How To's

Kusudama Origami 101

January 7, 2013

In my teenage years, *cough* made me feel old, but I’m a young adult now *cough* I used to make lots of handwritten letters and handmade gifts. Even if I had to stay up late, it didn’t stop me to work on each piece. Stumbling on crafts while doing syndication tasks made me interested to unleash whatever creativity again. Let’s start with something easy – origami.

Source: Wikipedia

Origami

Origami is the traditional Japanese art of paper folding with the goal of producing a finished sculpture without the use of cuts or glue. The most popular origami is the crane (which is a sacred bird in Japan).

Etymology: ori means “folding” and kami means “paper”

Kusudama

I made a Kusudama, which translates to medicine ball (kusuri + tama respectively). Used for incense and potpourri, today it is typically used as decoration or gifts.

It was fairly easy to do, but is time consuming since every piece you make is just a petal of the whole flower. I don’t have origami paper so I used four square cuts of paper, in this case a pink one, for practice. The first one I made is the one on the lower right. Look clockwise from there and see my progress ๐Ÿ˜›

kusudama-origami

The tutorial I was reading on StumbleUpon got me confused with one of the steps. So I looked for one with images that has arrows pointing in what direction should I fold the paper. Good thing I found Origami Instructions website and you can use that as a reference. The tutorials usually use glue to keep them together, but I used double-sided tape on mine.

If you’d rather watch a video, here’s a good tutorial:

Credits to MandyKStar, she used paper with a cute design! Your finished product can look as simple as the one below or more complex in terms of number of flowers or color variation to name a few. It depends on your imagination (and patience, I guess :P).

Credits: Flickriver: Archangeli

Do you also know to make origami? What can you make in particular? Were the links useful? Share your thoughts in the comments below! โ™ฅ

  1. Nice project. i think my daughter will want to try this. she has been following origami and other craft videos before. will suggest this to her. thanks.

  2. I have a book of simple origami at home and I can only do just a couple of them, nothing beats a video tutorial. ๐Ÿ™‚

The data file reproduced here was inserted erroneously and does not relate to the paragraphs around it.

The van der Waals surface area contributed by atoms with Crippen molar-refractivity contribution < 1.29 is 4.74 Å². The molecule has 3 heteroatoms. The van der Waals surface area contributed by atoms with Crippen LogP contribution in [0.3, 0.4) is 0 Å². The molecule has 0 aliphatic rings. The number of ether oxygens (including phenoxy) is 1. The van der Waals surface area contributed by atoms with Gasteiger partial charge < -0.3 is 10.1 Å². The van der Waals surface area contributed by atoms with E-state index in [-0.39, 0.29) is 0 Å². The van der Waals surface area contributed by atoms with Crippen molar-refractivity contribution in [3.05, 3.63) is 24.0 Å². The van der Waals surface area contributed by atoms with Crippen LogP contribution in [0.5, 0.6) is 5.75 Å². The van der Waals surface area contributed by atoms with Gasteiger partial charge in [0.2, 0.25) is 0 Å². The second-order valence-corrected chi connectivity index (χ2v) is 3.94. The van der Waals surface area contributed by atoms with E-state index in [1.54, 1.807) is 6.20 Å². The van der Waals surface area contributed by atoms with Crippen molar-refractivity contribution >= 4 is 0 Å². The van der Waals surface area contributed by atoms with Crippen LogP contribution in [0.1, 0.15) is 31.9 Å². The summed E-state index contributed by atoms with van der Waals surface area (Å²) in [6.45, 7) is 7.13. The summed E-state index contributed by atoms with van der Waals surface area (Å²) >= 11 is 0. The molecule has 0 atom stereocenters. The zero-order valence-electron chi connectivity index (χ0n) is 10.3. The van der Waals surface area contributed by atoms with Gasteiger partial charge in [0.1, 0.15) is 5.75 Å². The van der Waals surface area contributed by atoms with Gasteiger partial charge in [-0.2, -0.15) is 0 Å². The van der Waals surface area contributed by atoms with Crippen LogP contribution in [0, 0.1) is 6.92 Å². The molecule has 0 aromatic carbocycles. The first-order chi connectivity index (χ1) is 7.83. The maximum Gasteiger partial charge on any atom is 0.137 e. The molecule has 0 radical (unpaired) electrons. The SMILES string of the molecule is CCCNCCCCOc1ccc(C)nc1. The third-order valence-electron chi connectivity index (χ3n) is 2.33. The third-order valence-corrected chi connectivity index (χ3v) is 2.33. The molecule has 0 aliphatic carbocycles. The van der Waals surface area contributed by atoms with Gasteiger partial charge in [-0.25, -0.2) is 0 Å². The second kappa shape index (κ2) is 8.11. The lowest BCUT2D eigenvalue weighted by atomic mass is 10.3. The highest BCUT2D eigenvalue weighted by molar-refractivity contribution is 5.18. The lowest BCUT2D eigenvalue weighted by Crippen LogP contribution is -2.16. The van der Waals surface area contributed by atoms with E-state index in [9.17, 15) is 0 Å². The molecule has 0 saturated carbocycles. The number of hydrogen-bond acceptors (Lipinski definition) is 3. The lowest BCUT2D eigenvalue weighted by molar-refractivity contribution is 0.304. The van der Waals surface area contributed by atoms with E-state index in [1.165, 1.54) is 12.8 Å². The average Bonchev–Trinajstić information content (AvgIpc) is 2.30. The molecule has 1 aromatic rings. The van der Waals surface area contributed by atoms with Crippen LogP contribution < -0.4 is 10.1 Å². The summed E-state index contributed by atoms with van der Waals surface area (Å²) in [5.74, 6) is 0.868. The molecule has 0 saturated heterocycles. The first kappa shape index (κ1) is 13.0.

3. Know what? I tried doing these origami flower arts when I was prepping up for our wedding.hehehhe. Kaso it didn’t work as it takes too much of my time. But pwede ito sa mga ibang occasions lalo na yung mga girly stuff ๐Ÿ™‚

  4. This post Dems reminds me of my childhood years creating paper airplane, frog, and boat. Now it’s only the boat I know, oh not it’s not, it’s paper airplane, the simplest. You have great work here. What a hobby and talent.

    1. Thank you Earl! I only know about the paper airplane from grade school. Never tried doing a frog but my classmate would do that for me and we would all play who can make their frog leap the farthest.

  5. i tried making this before but I was hopeless I cant follow the instructions in the video or somewhat mislead me haha Someone have to teach me inperson haha xx

  6. I’m interested to know how this art form has evolved from being a potpourri art to what it is now. Do people still use scented materials to create new kusudama pieces?

  7. I remember making origami stuff back in high school. So I could definitely relate as to how this piece of art (the Kusudama) can be so tasking yet very fulfilling-exciting all at the same time.

  8. Origami.. whah I got a failing grade on this during my high school days. I am not really good making one. But I love and adorn the finished crafts. Yours is a very nice one.

  9. i have thought that maybe i’ll get addicted with doing origami once i have began learning it. ๐Ÿ˜€

  10. Great post, I wanna learn these things. I can use this art knowledge when I am bored or share to my students.

  11. My nine-year old son and his little sister just love origami! They would watch video tutorials on Youtube and spend their play time making beautiful paper arts. I’m sure he’d love to try Kusudama!

  12. I can make good origami at my elementary days. Today, I don’t know, haven’t tried it. I might do one if my time allows it. Nevertheless, great artistic skills you got Dems. Nice!

  13. Oh beautiful post. My family and I are big Japanese fans. I would like to learn how to make Kusudama. May I ask is there a specific kind of paper that I should use to make these medicine balls. We have Japanese papers here in the Philippines but I think they are too thin to keep the form these decorations should have.

    P.S. I like your post so I will share it in Special Education Philippines Facebook Fan Page. I hope that kids, parents and teachers will visit your post and add this in their arts and crafts project. ๐Ÿ™‚

    1. Hi Ms. Ia! As far as I know, any origami paper is fine. You can actually use different kinds in one batch. Though here I used construction paper ๐Ÿ™‚

      Thank you for sharing this post ๐Ÿ˜€

  14. I remember once when I was at the office. Making paper tanks and paper planes has been my past time during break. I would make dozens of those, arrange them on my desk. Then I would imagine myself as a commander in battle. I love origami since I am a kid and until now, I’m still fascinated with this kind of craft

  15. ooh, i love making origami, my daughter enjoy making it too but the complicated one is really hard to create.

  16. Cool! There was a time when I was into Origami. I borrowed a book from mom’s friend and never got to return it. LOL. That is a pretty looking thing. ๐Ÿ˜€

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